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emerging nuclear energy ciountries

  1. 7,761 Posts.
    In the past I have put forward information relating to China, for example, to show the amount of growth they are anticipating in building uranium reactors.

    To put this information on a global scale and to see what other countries are planning to do, I suggest you might like to read this article in its entirety.

    It is particularly relevant as it was prepared in 2008.



    Emerging Nuclear Energy Countries
    Briefing Paper # 102

    February 2008

    * Over thirty countries are actively considering embarking upon nuclear power programs.
    * These range from sophisticated economies to developing nations.

    Nuclear power is under serious consideration in over thirty countries which do not currently have it (in a few, not necessarily at government level).
    In Europe: Italy, Albania, Portugal, Norway, Poland, Belarus, Estonia, Latvia, Ireland, Turkey,
    In the Middle east and North Africa: Iran, Gulf states, Yemen, Israel, Syria, Jordan, Egypt, Tunisia, Libya, Algeria, Morocco,
    In central and southern Africa: Nigeria, Ghana, Namibia,
    In South America: Chile, Venezuela,
    In central and southern Asia: Azerbaijan, Georgia, Kazakhstan, Bangladesh,
    In SE Asia: Indonesia, Philippines, Vietnam, Thailand, Malaysia, Australia, New Zealand.

    In all countries governments need to create the environment for investment in nuclear power, including professional regulatory regime, policies on nuclear waste management and decommissioning, and involvement with international non-proliferation and insurance arrangements.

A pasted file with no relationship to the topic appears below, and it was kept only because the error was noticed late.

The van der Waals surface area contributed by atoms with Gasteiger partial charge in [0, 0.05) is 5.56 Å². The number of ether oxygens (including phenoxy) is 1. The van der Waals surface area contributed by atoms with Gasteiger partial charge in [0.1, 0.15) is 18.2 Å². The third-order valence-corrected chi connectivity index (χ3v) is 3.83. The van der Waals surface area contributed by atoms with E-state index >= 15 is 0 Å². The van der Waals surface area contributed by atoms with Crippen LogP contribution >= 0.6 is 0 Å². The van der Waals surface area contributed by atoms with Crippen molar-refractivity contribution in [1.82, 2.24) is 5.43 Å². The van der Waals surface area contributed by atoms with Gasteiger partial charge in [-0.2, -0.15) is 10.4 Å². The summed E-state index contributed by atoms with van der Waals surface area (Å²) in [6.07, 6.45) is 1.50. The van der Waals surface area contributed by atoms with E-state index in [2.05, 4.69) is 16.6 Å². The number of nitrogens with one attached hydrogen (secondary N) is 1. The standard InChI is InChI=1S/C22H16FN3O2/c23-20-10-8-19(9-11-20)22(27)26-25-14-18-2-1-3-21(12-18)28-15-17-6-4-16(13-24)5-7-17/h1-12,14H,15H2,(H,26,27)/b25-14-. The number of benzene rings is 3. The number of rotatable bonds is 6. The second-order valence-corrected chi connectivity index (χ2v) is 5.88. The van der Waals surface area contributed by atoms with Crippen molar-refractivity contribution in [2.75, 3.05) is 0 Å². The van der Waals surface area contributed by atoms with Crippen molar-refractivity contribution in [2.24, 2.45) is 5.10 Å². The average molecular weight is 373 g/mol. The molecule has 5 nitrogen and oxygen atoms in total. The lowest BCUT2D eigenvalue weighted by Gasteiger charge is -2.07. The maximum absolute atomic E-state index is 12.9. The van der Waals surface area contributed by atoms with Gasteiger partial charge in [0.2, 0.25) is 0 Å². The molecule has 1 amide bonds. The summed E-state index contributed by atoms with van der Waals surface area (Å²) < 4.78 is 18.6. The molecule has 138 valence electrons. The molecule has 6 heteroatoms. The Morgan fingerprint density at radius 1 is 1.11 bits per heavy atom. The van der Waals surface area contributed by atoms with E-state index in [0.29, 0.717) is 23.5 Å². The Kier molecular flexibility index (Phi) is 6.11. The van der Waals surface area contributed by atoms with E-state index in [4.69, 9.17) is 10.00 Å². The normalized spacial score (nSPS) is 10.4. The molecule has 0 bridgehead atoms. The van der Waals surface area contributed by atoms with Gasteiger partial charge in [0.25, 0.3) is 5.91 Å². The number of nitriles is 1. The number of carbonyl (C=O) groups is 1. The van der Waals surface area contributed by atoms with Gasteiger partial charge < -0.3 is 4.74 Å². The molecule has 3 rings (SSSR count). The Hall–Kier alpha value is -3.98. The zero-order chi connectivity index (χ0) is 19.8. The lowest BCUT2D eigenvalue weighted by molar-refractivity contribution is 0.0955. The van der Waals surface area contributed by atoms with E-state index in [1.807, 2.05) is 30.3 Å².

In different countries, institutional arrangements vary. Usually governments are heavily involved in planning, and in developing countries also financing and operation. As emerging nuclear nations lack a strong cadre of nuclear engineers and scientists, construction is often on a turnkey basis, with the reactor vendor assuming all technical and commercial risks in delivering a functioning plant on time and at a particular price. Alternatively the vendor may be set up a consortium to build, own and operate the plant. As the industry becomes more international, new arrangements are likely, including public-private partnerships.


    source: http://www.uic.com.au/nip102.htm

    Rest of the article can be found at the above link.

    Certainly makes me realise that Uranium is more than likely to increase in value over time, IMO.

    Cheers,
    Tangrams
 
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